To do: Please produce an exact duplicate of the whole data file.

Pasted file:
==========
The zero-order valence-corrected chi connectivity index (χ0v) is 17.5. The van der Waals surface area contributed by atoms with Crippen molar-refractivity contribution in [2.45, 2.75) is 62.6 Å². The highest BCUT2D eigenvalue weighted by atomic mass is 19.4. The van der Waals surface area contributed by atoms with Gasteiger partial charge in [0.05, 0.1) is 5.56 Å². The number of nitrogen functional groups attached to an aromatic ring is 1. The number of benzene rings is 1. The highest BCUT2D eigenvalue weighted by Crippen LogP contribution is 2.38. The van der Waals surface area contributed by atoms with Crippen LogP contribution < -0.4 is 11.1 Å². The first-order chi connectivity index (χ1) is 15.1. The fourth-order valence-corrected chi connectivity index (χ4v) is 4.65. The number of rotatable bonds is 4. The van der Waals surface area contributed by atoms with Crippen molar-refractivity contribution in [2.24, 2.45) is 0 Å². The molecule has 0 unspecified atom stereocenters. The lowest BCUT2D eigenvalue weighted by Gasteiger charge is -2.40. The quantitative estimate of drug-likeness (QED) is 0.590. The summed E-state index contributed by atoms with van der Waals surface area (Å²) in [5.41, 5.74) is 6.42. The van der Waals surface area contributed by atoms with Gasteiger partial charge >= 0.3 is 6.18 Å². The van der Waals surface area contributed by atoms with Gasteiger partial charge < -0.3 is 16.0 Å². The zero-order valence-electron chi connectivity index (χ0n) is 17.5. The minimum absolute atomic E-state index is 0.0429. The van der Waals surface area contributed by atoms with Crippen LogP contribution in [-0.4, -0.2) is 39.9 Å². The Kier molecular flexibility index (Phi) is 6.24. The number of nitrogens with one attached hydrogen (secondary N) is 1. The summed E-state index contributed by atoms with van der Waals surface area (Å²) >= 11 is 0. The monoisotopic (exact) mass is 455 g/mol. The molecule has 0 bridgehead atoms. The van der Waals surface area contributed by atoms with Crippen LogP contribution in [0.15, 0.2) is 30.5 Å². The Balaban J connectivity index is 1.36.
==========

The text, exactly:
The zero-order valence-corrected chi connectivity index (χ0v) is 17.5. The van der Waals surface area contributed by atoms with Crippen molar-refractivity contribution in [2.45, 2.75) is 62.6 Å². The highest BCUT2D eigenvalue weighted by atomic mass is 19.4. The van der Waals surface area contributed by atoms with Gasteiger partial charge in [0.05, 0.1) is 5.56 Å². The number of nitrogen functional groups attached to an aromatic ring is 1. The number of benzene rings is 1. The highest BCUT2D eigenvalue weighted by Crippen LogP contribution is 2.38. The van der Waals surface area contributed by atoms with Crippen LogP contribution < -0.4 is 11.1 Å². The first-order chi connectivity index (χ1) is 15.1. The fourth-order valence-corrected chi connectivity index (χ4v) is 4.65. The number of rotatable bonds is 4. The van der Waals surface area contributed by atoms with Crippen molar-refractivity contribution in [2.24, 2.45) is 0 Å². The molecule has 0 unspecified atom stereocenters. The lowest BCUT2D eigenvalue weighted by Gasteiger charge is -2.40. The quantitative estimate of drug-likeness (QED) is 0.590. The summed E-state index contributed by atoms with van der Waals surface area (Å²) in [5.41, 5.74) is 6.42. The van der Waals surface area contributed by atoms with Gasteiger partial charge >= 0.3 is 6.18 Å². The van der Waals surface area contributed by atoms with Gasteiger partial charge < -0.3 is 16.0 Å². The zero-order valence-electron chi connectivity index (χ0n) is 17.5. The minimum absolute atomic E-state index is 0.0429. The van der Waals surface area contributed by atoms with Crippen LogP contribution in [-0.4, -0.2) is 39.9 Å². The Kier molecular flexibility index (Phi) is 6.24. The number of nitrogens with one attached hydrogen (secondary N) is 1. The summed E-state index contributed by atoms with van der Waals surface area (Å²) >= 11 is 0. The monoisotopic (exact) mass is 455 g/mol. The molecule has 0 bridgehead atoms. The van der Waals surface area contributed by atoms with Crippen LogP contribution in [0.15, 0.2) is 30.5 Å². The Balaban J connectivity index is 1.36.